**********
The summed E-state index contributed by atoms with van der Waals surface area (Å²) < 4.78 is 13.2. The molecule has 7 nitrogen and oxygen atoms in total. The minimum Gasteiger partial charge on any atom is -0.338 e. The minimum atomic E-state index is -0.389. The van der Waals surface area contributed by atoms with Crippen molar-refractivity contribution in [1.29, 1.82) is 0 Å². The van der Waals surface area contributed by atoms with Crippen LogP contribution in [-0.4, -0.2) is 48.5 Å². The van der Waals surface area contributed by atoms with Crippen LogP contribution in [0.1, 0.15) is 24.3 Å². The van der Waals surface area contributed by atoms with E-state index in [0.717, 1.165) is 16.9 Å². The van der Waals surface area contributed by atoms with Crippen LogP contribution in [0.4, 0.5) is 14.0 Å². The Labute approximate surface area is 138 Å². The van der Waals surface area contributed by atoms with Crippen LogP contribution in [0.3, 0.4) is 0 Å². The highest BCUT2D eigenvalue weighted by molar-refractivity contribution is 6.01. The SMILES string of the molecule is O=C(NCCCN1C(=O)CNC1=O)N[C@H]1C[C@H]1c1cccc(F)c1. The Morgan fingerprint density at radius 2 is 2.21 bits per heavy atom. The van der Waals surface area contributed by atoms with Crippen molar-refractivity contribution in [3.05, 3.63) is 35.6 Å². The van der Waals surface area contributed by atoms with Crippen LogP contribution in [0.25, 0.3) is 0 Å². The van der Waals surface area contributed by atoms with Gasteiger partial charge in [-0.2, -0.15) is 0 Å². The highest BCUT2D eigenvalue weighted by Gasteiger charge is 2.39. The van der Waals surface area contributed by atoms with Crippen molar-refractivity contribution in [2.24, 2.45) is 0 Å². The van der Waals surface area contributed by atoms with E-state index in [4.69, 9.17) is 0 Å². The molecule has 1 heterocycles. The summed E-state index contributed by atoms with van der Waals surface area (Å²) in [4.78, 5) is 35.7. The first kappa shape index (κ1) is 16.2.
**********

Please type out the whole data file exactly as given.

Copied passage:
The summed E-state index contributed by atoms with van der Waals surface area (Å²) < 4.78 is 13.2. The molecule has 7 nitrogen and oxygen atoms in total. The minimum Gasteiger partial charge on any atom is -0.338 e. The minimum atomic E-state index is -0.389. The van der Waals surface area contributed by atoms with Crippen molar-refractivity contribution in [1.29, 1.82) is 0 Å². The van der Waals surface area contributed by atoms with Crippen LogP contribution in [-0.4, -0.2) is 48.5 Å². The van der Waals surface area contributed by atoms with Crippen LogP contribution in [0.1, 0.15) is 24.3 Å². The van der Waals surface area contributed by atoms with E-state index in [0.717, 1.165) is 16.9 Å². The van der Waals surface area contributed by atoms with Crippen LogP contribution in [0.4, 0.5) is 14.0 Å². The Labute approximate surface area is 138 Å². The van der Waals surface area contributed by atoms with Crippen LogP contribution in [0.3, 0.4) is 0 Å². The highest BCUT2D eigenvalue weighted by molar-refractivity contribution is 6.01. The SMILES string of the molecule is O=C(NCCCN1C(=O)CNC1=O)N[C@H]1C[C@H]1c1cccc(F)c1. The Morgan fingerprint density at radius 2 is 2.21 bits per heavy atom. The van der Waals surface area contributed by atoms with Crippen molar-refractivity contribution in [3.05, 3.63) is 35.6 Å². The van der Waals surface area contributed by atoms with Crippen LogP contribution in [0.25, 0.3) is 0 Å². The van der Waals surface area contributed by atoms with Gasteiger partial charge in [-0.2, -0.15) is 0 Å². The highest BCUT2D eigenvalue weighted by Gasteiger charge is 2.39. The van der Waals surface area contributed by atoms with Crippen molar-refractivity contribution in [2.24, 2.45) is 0 Å². The van der Waals surface area contributed by atoms with E-state index in [4.69, 9.17) is 0 Å². The molecule has 1 heterocycles. The summed E-state index contributed by atoms with van der Waals surface area (Å²) in [4.78, 5) is 35.7. The first kappa shape index (κ1) is 16.2.